When I do plan, I’d say I only plan one to two recipes a week and rely on my defaults or leftovers the rest of the week. One of those recipes is often made on Sundays with leftovers for the week. That might provide dinner on Sunday, or the sole purpose may be to eat through the week. If it’s the latter, I might also make a recipe that’s just for Sunday dinner, often one that doesn’t lend itself to leftovers as well (either because it’s best fresh – generous salads – or just doesn’t make a lot of leftovers). And I might make a recipe one other night of the week. So I guess that’s up to three recipes a week, but usually life gets in the way, and I don’t actually do that many.
So then it’s a matter of determining which recipes I want to make. As I mentioned, sometimes that’s driven by ingredients I have on hand, so I’ll just google recipes with those ingredients. (A Google search of ‘mint eggplant recipe’ just brought up tons of roasted/grilled eggplant with mint recipes. That’s the sort of thing that probably wouldn’t be as good as leftovers.) I also follow several bloggers and podcasters, mostly paleo ones that I’ve mentioned before like Paleomg, Fed&Fit, BalancedBites, Lexi’s Clean Kitchen, and I might hear about one of their recipes that I’d like to make. This week, I came across a recipe for Moroccan Turkey Meatballs on goop and recipes 20 Spring Salads on The Everygirl, several of which I saved to make. The meatballs would be a good recipe to have some leftovers. Meatballs usually freeze well. The salads are advertised for being meal-prep-friendly, so I might consider making them in salad jars for lunch for the week.
So this is how my week looked before meal planning:
I love this Ink+Volt planner, but I wish it started the week on Sunday, because that’s usually how I think about my week: Sundays are prep for the rest of the week. Most of my planning is actually for Sunday, so not pictured below. Tomorrow, I am running a trail half marathon (hence not being sure if I’ll go to CrossFit on Monday morning), but I expect to be home by early afternoon, which still gives me time to make food. I have plans Wednesday, Thursday, and Saturday nights, so don’t need to think about those nights (on Wednesday, I’ll likely get food – Chop’t? – at Union Station before heading home on the train). Next Sunday I’ll be totally free, but I don’t usually plan this far ahead for next Sunday. I’ll think about that next Sunday :-). Sometimes I take Dan into account, usually I don’t. It’s hard to keep track of whether we’ll both be home in an evening, and generally anything I make can feed two people, so it’s fine either way.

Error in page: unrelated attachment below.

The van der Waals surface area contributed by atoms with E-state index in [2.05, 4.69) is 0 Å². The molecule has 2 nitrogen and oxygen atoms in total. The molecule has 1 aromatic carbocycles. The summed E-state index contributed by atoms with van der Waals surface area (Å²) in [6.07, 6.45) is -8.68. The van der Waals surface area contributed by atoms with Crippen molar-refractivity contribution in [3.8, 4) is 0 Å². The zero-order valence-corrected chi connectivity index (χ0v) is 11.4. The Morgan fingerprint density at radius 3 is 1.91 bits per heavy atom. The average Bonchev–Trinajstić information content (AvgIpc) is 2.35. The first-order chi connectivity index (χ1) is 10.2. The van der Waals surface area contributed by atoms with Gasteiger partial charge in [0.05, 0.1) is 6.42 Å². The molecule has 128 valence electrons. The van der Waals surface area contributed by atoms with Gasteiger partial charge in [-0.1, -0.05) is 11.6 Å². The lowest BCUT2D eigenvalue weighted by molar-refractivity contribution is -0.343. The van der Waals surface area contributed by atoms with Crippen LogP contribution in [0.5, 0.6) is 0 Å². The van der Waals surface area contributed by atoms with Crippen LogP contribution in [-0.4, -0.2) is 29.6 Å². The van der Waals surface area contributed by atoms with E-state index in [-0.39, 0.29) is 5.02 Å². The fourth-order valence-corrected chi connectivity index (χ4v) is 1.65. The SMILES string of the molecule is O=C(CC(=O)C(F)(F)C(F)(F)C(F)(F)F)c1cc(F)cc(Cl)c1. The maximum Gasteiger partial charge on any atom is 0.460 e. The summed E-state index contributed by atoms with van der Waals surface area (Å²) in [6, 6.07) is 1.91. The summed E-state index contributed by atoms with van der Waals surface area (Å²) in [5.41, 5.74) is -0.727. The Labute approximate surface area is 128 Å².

Below is the result of my meal planning. Not every meal is filled in. I’ll just use my defaults there. Not pictured: Sunday (tomorrow), I’ll make gp’s meatballs and roasted eggplant and mint for dinner. (I wouldn’t normally white things out – I’d just cross them out if I changed my mind – but I used white out for your benefit :-)).
These are the recipes I’m planning to use:
- Moroccan Turkey Meatballs on goop
- Roasted eggplant with mint from White on Rice Couple (or any other recipe that looks basically the same)
- Prep salad jars: Thai Zucchini Noodle and Quinoa salad from Foodie Crush (sans quinoa, replace peanut butter with almond butter or tahini, and probably plus some protein – I’ll probably bake chicken breast or thighs to throw in)
- Spring Salmon Salad with Dijon Vinaigrette from Nutritionist meets Chef
One last piece of my meal prep process: I use Evernote to collect, tag, and make notes on recipes. I clip webpages of recipes, tag them with things like ‘want to make’ plus other relevant tags, and then rely on that rather than the website when I’m making them. After making, I also take notes on the substitutions I made, how it turned out, whether I liked it, and the nutrition info if I try to calculate it.
So that’s it!